Participants taking this course for graduate credit are required to author a blog post that demonstrates how strategies learned at this conference will be implemented and what are the barriers that they must overcome in order to be successful. This post must include links to current scientific research related to the concepts of the post. An example might be: digital tools that help to over-come the barrier of time in making data driven decisions in the RTI process. Participants are required to author their blog post, monitor responses and comment on a minimum of 2 other posts.
Playing with Media
I would like to include Wes Fryer's ebook, Playing with Media, as a link and reference in our new class Moodle called Digital Media. This is a new blended class that we will be offering this fall. We were going to introduce several of the strategies and tools he mentions in his book and more. This would serve as a great resource for students. This class is an introduction to using different digital media such as text, image, audio, video and plan to cover digital footprints, internet safety and copyright. Mr. Fryer has a lot of great ideas on how to do this.
I like the way he starts his Digital Text chapter with getting students whether they have ever received a hurtful text message or read one that a friend received. He goes on to state that words do not have to be published in books or magazines to be both powerful and impactful. I think this is a great way to start out the chapter. He then describes a Blog or Wiki? activity that would be great for the Digital Media class. Students have sixty seconds to explain to someone near them to explain the difference between "blog" and "wiki." We would then have a classroom discussion about the differences and take it a step further to discuss how these might be used in the classroom. The goal would be to end up with the students coming up with the idea that they could use these to interactively share their work. Mr. Fryer gives two examples of outstanding wikis that could be share with students as examples. He has hyperlinks to these examples which students could explore. Blogs are a great way to give students an audience beyond the classroom.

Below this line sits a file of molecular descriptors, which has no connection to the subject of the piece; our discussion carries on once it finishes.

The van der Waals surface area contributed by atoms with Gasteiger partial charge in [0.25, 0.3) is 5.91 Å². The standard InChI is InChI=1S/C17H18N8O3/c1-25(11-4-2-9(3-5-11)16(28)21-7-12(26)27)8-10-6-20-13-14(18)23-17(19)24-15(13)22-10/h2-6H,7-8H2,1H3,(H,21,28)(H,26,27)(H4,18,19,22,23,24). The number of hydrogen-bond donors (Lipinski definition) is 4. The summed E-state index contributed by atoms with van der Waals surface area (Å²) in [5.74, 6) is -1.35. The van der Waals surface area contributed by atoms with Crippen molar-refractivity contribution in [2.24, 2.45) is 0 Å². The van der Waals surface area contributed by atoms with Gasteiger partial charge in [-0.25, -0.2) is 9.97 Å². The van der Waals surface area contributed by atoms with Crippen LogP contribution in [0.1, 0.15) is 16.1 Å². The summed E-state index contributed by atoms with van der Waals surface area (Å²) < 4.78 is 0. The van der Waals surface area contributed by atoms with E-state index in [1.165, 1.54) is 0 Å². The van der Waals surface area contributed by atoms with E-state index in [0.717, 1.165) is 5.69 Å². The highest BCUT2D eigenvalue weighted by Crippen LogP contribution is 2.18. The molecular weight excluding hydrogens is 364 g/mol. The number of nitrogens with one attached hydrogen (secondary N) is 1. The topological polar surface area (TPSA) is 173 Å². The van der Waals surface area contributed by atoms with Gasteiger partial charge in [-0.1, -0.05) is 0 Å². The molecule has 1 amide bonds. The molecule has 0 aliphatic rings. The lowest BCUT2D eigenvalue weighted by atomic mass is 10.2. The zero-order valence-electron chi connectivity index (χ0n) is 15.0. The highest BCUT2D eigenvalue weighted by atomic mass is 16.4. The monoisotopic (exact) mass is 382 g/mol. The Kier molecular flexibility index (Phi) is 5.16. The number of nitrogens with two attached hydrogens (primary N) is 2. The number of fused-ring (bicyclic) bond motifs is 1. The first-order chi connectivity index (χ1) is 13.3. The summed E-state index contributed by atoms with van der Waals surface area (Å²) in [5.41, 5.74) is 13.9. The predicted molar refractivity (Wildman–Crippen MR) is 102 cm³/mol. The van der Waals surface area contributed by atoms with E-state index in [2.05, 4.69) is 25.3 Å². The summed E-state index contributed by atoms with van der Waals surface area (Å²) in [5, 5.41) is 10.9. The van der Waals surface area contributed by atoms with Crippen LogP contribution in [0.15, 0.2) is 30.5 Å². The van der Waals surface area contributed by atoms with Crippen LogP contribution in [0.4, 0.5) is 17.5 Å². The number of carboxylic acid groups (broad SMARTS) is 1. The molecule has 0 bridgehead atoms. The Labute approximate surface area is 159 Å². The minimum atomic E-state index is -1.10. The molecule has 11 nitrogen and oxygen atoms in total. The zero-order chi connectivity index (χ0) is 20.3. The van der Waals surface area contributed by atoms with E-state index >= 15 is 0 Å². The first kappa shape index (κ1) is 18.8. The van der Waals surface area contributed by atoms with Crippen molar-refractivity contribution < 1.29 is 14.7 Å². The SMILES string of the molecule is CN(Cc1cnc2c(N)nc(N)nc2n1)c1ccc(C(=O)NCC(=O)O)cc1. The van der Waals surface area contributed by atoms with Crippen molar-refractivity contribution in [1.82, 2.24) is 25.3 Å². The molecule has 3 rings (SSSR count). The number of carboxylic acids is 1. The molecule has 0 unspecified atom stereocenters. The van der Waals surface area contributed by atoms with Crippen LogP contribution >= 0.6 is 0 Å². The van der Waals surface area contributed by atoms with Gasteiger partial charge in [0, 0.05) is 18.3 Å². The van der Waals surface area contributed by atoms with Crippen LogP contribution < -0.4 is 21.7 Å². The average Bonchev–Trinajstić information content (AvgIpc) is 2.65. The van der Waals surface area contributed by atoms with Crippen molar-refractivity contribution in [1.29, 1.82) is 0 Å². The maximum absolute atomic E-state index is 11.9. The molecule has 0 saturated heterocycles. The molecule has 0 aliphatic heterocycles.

I don't really like the blog feature in Moodle. I do like the idea of creating a moderated class blog using Posterous. Some blogs are used as broadcast sharing such as an assignment blog. Other blogs are used a professional reflection blog and some are used as a collaborative class blog. Mr. Fryer includes a link to the many education blogs that he reads.
I have only begun to explore the many resources available in his book. I plan on reading the entire book and then go back through a pick a couple of things to integrate into my classroom right away.
One of the barriers that I am sure I will run into include our district filter system. While there are a lot of great resources in Mr. Fryer's book, I know there are going to many websites that will be blocked, such as Flickr. Another barrier I am sure that I will run into is the shifting of how students view "online writing." I have found in the past that students want to keep their online written word to text sentences instead of full sentences. While I believe this is a barrier that we can overcome, it will take reinforcement with students and an explanation of the difference between "personal writing" (using Facebook) and "professional writing" such as a forum in Moodle.